Table of Contents
- That is the question
- Partial Agonist v. Full Agonist:
- What is Suboxone?:
- What Does Suboxone Do?:
- How Is It Taken?:
- When Do You Take Suboxone:
- What Can You Expect When Taking Suboxone?:
- How Long Do You Take Suboxone?:
- That sounds great right? Well, sort of…lets examine the “Pro’s” and Con’s of Suboxone.
- The Pro’s of Suboxone:
- The Cons of Suboxone:
If you have been doing research on the topic of opiate addiction, you probably have come across a few different options and if you are like me, none of the options seem very appealing. Rehab is too expensive ($30,000 for 30 days, and up), it takes too much time and frankly is not what I needed. Although I must admit, some of the new rehabs look fantastic! you know the ones that are perched on a cliff and have 4 pools along with personal chefs, yoga, exercise rooms, horseback riding…awesome. It almost makes you forget that you’re going to be miserable there but I suppose I’d rather be miserable in one of those high-end rehabs than almost anywhere else. Kind of sickening.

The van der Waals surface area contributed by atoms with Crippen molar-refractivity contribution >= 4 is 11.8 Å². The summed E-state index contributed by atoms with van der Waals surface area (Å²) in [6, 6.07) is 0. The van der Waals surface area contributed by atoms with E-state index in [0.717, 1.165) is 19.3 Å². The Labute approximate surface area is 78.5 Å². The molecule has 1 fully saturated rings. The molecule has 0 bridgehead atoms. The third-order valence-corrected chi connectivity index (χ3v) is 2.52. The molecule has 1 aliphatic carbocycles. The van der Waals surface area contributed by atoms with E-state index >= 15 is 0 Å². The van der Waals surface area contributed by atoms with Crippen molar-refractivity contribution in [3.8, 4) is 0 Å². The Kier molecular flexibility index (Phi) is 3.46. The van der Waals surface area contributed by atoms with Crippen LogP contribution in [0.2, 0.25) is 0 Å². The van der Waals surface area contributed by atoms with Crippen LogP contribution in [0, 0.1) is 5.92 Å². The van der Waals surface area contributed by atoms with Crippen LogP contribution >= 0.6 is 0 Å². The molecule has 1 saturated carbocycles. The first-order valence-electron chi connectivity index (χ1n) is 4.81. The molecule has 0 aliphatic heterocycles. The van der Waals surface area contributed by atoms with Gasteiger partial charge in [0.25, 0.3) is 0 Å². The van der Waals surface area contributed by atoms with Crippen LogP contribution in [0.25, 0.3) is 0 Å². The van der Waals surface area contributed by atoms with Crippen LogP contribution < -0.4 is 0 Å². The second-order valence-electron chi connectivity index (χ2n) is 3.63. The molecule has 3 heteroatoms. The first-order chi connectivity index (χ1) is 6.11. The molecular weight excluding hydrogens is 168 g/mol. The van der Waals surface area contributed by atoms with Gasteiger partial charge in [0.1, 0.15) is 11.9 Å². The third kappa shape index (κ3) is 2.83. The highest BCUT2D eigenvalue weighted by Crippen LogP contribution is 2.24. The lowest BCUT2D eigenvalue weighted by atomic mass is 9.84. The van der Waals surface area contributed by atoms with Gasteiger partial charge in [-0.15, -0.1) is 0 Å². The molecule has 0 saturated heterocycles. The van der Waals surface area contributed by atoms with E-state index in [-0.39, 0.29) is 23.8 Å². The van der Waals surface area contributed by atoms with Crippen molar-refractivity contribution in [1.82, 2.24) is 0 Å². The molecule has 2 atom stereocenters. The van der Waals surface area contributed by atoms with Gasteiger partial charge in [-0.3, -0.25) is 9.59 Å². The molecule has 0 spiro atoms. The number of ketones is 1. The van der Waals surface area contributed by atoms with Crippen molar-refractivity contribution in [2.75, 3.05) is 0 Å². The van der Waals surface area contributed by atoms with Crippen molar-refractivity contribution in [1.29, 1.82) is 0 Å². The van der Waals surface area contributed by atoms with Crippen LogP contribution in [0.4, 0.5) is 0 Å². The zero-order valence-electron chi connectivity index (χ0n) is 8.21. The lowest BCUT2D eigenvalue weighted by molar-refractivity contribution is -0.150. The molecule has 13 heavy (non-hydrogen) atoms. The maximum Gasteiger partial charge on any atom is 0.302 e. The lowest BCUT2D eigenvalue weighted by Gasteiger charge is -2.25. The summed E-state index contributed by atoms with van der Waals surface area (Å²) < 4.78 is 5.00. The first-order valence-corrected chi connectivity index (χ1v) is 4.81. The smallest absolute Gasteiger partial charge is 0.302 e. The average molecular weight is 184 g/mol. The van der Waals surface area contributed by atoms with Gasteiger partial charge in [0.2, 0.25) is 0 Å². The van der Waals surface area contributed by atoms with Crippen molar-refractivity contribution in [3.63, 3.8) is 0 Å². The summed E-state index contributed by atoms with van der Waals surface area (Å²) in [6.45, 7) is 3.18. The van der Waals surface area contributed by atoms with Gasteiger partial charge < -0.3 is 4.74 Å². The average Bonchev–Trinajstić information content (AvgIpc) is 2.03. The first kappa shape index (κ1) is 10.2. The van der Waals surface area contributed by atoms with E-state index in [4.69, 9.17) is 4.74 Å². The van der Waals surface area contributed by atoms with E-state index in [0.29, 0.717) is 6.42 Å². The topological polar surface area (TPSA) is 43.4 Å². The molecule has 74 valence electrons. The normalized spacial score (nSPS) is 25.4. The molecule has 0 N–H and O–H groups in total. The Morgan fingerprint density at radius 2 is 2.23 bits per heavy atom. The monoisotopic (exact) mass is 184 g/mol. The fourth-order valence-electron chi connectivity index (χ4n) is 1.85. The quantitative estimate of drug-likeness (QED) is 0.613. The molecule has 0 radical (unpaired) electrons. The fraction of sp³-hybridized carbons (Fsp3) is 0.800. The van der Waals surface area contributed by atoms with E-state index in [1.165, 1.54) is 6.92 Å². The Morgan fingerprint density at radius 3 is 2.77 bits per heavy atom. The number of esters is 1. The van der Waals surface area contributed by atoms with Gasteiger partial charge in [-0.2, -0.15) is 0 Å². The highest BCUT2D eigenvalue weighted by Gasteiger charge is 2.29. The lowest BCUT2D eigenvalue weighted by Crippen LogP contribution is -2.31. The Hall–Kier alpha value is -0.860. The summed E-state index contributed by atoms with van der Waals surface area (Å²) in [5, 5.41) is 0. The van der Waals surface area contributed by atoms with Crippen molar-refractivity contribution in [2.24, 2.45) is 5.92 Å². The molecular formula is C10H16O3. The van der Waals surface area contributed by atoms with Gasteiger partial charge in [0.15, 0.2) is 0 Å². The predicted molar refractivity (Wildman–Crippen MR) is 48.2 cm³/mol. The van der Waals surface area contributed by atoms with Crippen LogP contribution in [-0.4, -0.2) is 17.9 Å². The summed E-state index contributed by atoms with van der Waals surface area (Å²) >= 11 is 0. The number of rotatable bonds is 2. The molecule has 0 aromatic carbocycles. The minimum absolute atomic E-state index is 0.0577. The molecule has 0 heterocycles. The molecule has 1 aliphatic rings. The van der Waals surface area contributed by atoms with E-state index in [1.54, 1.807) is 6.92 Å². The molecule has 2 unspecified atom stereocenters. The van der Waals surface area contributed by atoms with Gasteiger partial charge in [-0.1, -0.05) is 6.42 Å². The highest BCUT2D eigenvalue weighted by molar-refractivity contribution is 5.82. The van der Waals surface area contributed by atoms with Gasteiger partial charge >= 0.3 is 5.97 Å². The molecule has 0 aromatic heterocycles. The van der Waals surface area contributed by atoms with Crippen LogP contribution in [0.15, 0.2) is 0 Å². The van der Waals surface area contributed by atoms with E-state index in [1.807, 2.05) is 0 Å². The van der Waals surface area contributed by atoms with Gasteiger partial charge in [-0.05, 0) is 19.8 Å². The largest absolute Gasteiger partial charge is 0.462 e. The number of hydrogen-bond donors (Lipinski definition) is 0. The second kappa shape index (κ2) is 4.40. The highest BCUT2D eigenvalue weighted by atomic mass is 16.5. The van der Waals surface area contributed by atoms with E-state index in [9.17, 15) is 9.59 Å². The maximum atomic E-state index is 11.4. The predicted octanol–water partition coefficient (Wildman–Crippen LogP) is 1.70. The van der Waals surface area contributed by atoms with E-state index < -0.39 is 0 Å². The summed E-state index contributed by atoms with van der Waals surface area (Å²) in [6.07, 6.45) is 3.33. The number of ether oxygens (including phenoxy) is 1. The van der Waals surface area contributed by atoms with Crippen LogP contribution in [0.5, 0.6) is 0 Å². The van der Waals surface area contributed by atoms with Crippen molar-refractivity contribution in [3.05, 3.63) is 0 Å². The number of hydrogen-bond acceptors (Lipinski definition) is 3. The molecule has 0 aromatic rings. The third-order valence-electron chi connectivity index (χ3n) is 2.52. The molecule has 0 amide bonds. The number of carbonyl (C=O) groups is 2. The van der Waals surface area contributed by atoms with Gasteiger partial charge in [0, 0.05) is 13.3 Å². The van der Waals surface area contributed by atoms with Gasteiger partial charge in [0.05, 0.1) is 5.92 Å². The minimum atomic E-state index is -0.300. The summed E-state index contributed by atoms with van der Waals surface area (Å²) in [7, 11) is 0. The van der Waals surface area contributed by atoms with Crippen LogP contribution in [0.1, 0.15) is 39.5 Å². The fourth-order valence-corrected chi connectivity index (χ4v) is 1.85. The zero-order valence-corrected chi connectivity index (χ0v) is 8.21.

Moving on…Rapid detox sounds like some sort of Inquisition-era torture where they put you under for 12 hours and then make your body go through some sort of procedure that is not fully explained. I know they use drugs like Narcan etc. but there’s something very draconian about it…ummm, no thanks. Then there’s the acute care (hospital) detox where you just sit in a bed, take Xanax and Advil for 7 days after which they hand you a $6,000 bill when -in reality- they should pay you.
And finally, there is called Suboxone (Or sometimes called by it’s generic active ingredient Buprenorphine) that is sort of a new-age methadone which helps you get off of opiates and then -or so the theory goes- you are able to taper down off of the Suboxone and that’s it! The slang for Suboxone is “Sub”…I call it the “rich man’s methadone”.
Partial Agonist v. Full Agonist: